Poetry March 2011

Mahamudra Elegy

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Then emptiness grew more empty,
the scent of scentlessness.
       How could it be?
When emptiness is that which can’t be

emptied any more, neither malicious nor
       a state that welcomes us
with munificent alohas.
I fingered it like an incision, fondled it

        like a rosary of thorns, thinking
if every instant holds
the maximum abridged, tranquillity must be
       somewhere in the mix. So concentrate.

A live volcano is the recommended site
for certain meditations. Think time
       exists because a dropped glass
breaks and here we are existing,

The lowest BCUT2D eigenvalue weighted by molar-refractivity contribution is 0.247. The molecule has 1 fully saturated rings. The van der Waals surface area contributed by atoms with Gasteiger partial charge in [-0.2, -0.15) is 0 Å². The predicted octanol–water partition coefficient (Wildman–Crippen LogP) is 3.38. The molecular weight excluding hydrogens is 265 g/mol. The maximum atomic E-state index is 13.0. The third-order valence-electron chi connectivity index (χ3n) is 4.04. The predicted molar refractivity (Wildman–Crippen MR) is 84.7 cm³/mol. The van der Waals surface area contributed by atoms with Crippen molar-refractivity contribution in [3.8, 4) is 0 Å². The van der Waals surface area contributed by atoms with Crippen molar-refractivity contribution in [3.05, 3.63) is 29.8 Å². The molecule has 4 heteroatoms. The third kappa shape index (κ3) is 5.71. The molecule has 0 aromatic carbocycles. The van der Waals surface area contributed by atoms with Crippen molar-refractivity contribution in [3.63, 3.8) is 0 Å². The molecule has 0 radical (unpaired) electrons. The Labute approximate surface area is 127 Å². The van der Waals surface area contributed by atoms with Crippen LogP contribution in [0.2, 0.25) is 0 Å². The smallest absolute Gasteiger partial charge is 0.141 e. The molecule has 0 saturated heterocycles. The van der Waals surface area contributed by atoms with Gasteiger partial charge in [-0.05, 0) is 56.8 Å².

witnessing the ornaments,
       decorative yet dear. Mundanities
that dazzling seem extruded by a star.
       Stellifactions. Mahamudra.

Words to conjure with. The great
seal, great gesture, the mahamudra
       holds snowflakes to their certitudes of lace.
While fire thinks fire

is what everything aspires to, time thinks
       through its helpless locks: its ambergris
flocked with a sailor’s buttons, its mud wasp
buzzing like a mini vac. Every solid is a clock.

Alice Fulton’s recent books include Cascade Experiment: Selected Poems (2004) and The Nightingales of Troy (2008). She teaches at Cornell University.
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